Here are books that cry out to be read. I start out with a list that appeared in a website called Five Books under The best books on Microbes. In an interview by Jo Marchant, reknown microbial ecologist Paul Falkowski recommends these five books, some unanticipated:
- The 1665 Micrographia by Robert Hooke, which Falkowski describes as the first scientific bestseller. He points out that "It was the first book that really showed the public what the world they could not see with their naked eye looked like."
- Next is a Life on a Young Planet by Andrew Knoll, which tells the story of the first three billion years of life on Earth, all microbial. "He talks not just about how the evolution of life has been affected by the environment of the planet, but by how it, in turn, has changed the environment."
- This is followed by a surprising choice, the 2007 Genesis of Germs by Alan Gillen, a creationist text that argues that microbes were created by God. A blurb by the publisher says: "germs are symptomatic of the literal Fall and Curse of creation as a result of man's sin, and the hope we have in the coming of Jesus Christ." This book is included here because of Falkowski‘s grave concern for the issue. As he says: "Once a religious worldview is embedded to displace scientific thought, it’s very difficult, even in children, to present data that changes that worldview."
The next selection is Plankton: Wonders of the Drifting World by Christian Sardet. As Falkowski says: "It’s an incredibly beautiful book, almost a coffee table book, but it’s also a serious science book. The beautiful photographs and colors are of organisms from the plankton that are photosynthetic — the phytoplankton — to zooplankton, to larvae of various animals in their planktonic phase."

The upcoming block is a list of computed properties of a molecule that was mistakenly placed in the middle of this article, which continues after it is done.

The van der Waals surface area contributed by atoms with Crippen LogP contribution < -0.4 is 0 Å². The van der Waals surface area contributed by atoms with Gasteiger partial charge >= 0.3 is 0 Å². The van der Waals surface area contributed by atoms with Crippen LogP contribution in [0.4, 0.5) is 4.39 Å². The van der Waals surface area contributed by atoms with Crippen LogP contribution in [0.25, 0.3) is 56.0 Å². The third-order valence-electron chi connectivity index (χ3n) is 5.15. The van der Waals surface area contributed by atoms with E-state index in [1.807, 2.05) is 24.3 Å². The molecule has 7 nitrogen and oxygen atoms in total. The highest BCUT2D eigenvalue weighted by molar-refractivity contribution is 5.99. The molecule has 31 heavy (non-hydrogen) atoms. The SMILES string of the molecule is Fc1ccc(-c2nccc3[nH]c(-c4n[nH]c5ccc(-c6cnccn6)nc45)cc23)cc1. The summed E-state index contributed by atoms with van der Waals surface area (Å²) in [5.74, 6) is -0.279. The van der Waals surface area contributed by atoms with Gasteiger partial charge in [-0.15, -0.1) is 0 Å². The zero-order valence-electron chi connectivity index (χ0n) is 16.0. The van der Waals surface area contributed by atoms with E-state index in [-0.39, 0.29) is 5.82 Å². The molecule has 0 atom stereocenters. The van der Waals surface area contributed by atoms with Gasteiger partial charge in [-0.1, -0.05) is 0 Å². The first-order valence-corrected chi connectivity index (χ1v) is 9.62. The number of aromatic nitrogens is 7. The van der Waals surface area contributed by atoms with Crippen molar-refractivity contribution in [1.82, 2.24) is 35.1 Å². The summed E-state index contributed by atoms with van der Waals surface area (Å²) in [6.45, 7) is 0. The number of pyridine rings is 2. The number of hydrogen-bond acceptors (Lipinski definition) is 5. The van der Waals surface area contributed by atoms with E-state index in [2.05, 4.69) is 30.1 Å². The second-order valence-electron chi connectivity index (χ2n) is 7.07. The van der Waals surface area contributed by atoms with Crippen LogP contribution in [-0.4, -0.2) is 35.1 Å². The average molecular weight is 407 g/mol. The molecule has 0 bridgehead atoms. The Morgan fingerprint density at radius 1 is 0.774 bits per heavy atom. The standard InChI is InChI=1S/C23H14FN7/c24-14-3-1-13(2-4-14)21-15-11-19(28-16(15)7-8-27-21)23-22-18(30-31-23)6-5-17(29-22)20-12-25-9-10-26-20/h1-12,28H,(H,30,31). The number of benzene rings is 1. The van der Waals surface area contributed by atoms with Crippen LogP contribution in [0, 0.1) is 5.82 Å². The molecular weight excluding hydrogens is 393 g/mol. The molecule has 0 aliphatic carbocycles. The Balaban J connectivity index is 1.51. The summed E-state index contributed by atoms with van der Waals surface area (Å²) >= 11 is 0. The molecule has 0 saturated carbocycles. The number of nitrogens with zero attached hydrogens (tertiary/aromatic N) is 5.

- His last choice is Microcosmos by Lynn Margulis and Dorion Sagan, engrossed proponents of mitochondria and chloroplasts being nanomachines derived from microbes some 3 billion years ago. Further, these authors champion the idea that evolution is not always about competition and winners and losers, but also about cooperation.
I could not resist adding a few choices of my own.
- Highest on my list is Jared Diamond’s venerable and revered Guns, Germs, and Steel, which explains, among many key aspects of the development of humans societies, how a handful of germ-carrying Europeans could conquest huge empires in the Americas.
Next are some of my favorites, culled from a wide list of fine books written for the general public that point to the excitement of the microbial world. My choices, I hasten to add, are totally idiosyncratic.
- March of the Microbes by John Ingraham leads us on an elegant tour through the microbial world, especially its aspects that that most readily concern humans (which is most of it). His subtitle "Sighting the Unseen" accurately portrays the scope of the book. It works.
- Eugenia Bone’s Microbia starts out by sharing her experience about how a successful middle age writer on foods and mushrooms wanted to learn about microbes, especially those that dwell within larger organisms. She found out that she needed to go back and take a microbiology college course, which led to her writing this lovely book on how to see the world from the microbial point of view.
My last two choices are by friends and longstanding collaborators, especially in this blog. But I will maintain my composure.
- Merry Youle’s Thinking Like A Phage is a most lively account of the vicissitudes of being the viruses that infect bacteria. But succeed they do, and they have become the most abundant biological entity on the planet. The text is illustrated with some phenomenal drawings. If you wish to become phage savvy (and everyone should!), this is the book for you.
- Life at the Edge of Sight by Scott Chimileski and Roberto Kolter is, by their account, "A Photographic Exploration of the Microbial World," and enormously successful it is. They blazed new trails, both in the content and in the illustrations, most of which are lusciously original. A tasty outlier, among books on microbes.